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Care coordination occurs largely through care coordinators' interactions with patients and community partners to identify and address patients' individual needs. More frequent and higher-quality communication with each may enhance care coordination effectiveness.
This article was published in the following journal.
Name: Health care management review
As discussions about the importance of teamwork, teambuilding, and interprofessional collaboration rise to a higher pitch, the why and what are well-known. The concept of relational coordination provi...
Improving the coordination of care for people with lung cancer is a health priority. This study aimed to tailor an existing care coordination survey for a lung cancer population, investigate coordinat...
To examine the association between relational coordination, job satisfaction, affective commitment and turnover intention.
This critique of Lawrence Josephs's paper on sexual disgust offers an alternate understanding of what is meant by the term "relational." To this end, the work of Georges Bataille is appropriated towar...
Care coordination among health care providers is essential for high-quality care and it is strongly associated with overall ratings of doctors. Care coordination may be especially important for sicker...
Several stakeholders are implied in cancer care pathways and there is a need for coordinating their actions. New occupations of care coordination have thus emerged. However, the conditions...
The Oncology Care Coordination study is designed to evaluate use of a care coordination tool for lung cancer patients and their caregiver on quality of care and performance outcomes. Eligi...
Study objective is to assess the interest of the relational touch before an arterial puncture to reduce pain on patient in intensive care unit.
The purpose of this study is to evaluate whether a smoking cessation telephone care coordination program is effective and feasible in VA Mental Health Clinics.
This study seeks to quantify the impact of recommended mental health care coordination practices on patient experiences of care, (i.e. satisfaction, stigma, quality of mental health care),...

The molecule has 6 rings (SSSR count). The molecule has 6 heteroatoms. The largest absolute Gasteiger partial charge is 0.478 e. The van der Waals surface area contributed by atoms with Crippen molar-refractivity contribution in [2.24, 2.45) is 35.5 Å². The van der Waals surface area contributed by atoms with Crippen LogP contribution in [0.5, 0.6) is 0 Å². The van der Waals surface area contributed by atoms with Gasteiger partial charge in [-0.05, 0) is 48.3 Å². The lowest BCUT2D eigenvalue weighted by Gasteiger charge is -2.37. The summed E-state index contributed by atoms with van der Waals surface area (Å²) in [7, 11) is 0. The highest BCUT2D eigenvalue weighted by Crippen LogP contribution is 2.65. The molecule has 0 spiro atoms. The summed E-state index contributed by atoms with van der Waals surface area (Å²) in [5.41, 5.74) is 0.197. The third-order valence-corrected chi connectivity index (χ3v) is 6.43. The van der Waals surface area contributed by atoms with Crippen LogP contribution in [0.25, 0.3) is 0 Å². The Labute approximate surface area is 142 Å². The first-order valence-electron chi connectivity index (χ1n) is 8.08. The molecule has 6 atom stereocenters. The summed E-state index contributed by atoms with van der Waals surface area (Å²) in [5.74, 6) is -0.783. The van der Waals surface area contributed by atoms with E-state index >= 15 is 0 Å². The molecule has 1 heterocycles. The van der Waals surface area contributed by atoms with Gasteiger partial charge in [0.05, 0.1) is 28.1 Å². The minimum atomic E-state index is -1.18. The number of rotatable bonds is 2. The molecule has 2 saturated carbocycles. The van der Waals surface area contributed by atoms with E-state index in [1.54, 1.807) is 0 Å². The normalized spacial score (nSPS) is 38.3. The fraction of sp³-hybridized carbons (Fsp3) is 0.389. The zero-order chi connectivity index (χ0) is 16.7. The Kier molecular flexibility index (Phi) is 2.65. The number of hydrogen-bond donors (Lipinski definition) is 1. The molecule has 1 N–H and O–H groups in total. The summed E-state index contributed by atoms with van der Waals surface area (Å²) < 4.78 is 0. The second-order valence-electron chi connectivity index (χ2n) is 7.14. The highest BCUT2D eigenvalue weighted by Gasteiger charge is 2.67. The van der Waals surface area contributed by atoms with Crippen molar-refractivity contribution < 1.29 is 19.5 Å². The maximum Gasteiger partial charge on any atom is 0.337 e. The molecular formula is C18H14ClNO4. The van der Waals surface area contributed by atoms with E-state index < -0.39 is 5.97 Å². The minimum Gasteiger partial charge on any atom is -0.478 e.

A traditional term for all the activities which a physician or other health care professional normally performs to insure the coordination of the medical services required by a patient. It also, when used in connection with managed care, covers all the activities of evaluating the patient, planning treatment, referral, and follow-up so that care is continuous and comprehensive and payment for the care is obtained. (From Slee & Slee, Health Care Terms, 2nd ed)
Coordination of activities and programs among health care institutions within defined geographic areas for the purpose of improving delivery and quality of medical care to the patients. These programs are mandated under U.S. Public Law 89-239.
Using certified ELECTRONIC HEALTH RECORDS technology to improve quality, safety, efficiency, and reduce HEALTHCARE DISPARITIES; engage patients and families in their health care; improve care coordination; improve population and public health; while maintaining privacy and security.
A broad approach to appropriate coordination of the entire disease treatment process that often involves shifting away from more expensive inpatient and acute care to areas such as preventive medicine, patient counseling and education, and outpatient care. This concept includes implications of appropriate versus inappropriate therapy on the overall cost and clinical outcome of a particular disease. (From Hosp Pharm 1995 Jul;30(7):596)
Organization of medical and nursing care according to the degree of illness and care requirements in the hospital. The elements are intensive care, intermediate care, self-care, long-term care, and organized home care.